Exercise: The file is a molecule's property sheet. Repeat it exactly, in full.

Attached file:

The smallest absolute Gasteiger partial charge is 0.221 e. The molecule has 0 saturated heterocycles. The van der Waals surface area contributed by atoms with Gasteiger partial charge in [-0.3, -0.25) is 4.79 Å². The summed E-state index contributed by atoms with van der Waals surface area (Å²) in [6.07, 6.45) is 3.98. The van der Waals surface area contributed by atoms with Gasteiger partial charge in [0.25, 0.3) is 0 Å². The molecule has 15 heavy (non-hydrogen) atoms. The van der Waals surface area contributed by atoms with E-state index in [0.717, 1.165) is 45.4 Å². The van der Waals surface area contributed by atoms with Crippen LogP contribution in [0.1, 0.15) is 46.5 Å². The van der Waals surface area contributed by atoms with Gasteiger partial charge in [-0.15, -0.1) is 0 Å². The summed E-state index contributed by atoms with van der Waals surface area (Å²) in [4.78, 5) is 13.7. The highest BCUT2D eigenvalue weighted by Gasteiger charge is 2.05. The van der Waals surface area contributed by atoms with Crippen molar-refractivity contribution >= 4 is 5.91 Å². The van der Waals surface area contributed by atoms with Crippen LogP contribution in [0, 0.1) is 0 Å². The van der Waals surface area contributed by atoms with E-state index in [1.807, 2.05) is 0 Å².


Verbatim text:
The smallest absolute Gasteiger partial charge is 0.221 e. The molecule has 0 saturated heterocycles. The van der Waals surface area contributed by atoms with Gasteiger partial charge in [-0.3, -0.25) is 4.79 Å². The summed E-state index contributed by atoms with van der Waals surface area (Å²) in [6.07, 6.45) is 3.98. The van der Waals surface area contributed by atoms with Gasteiger partial charge in [0.25, 0.3) is 0 Å². The molecule has 15 heavy (non-hydrogen) atoms. The van der Waals surface area contributed by atoms with E-state index in [0.717, 1.165) is 45.4 Å². The van der Waals surface area contributed by atoms with Crippen LogP contribution in [0.1, 0.15) is 46.5 Å². The van der Waals surface area contributed by atoms with Gasteiger partial charge in [-0.15, -0.1) is 0 Å². The summed E-state index contributed by atoms with van der Waals surface area (Å²) in [4.78, 5) is 13.7. The highest BCUT2D eigenvalue weighted by Gasteiger charge is 2.05. The van der Waals surface area contributed by atoms with Crippen molar-refractivity contribution >= 4 is 5.91 Å². The van der Waals surface area contributed by atoms with Crippen LogP contribution in [0, 0.1) is 0 Å². The van der Waals surface area contributed by atoms with E-state index in [1.807, 2.05) is 0 Å².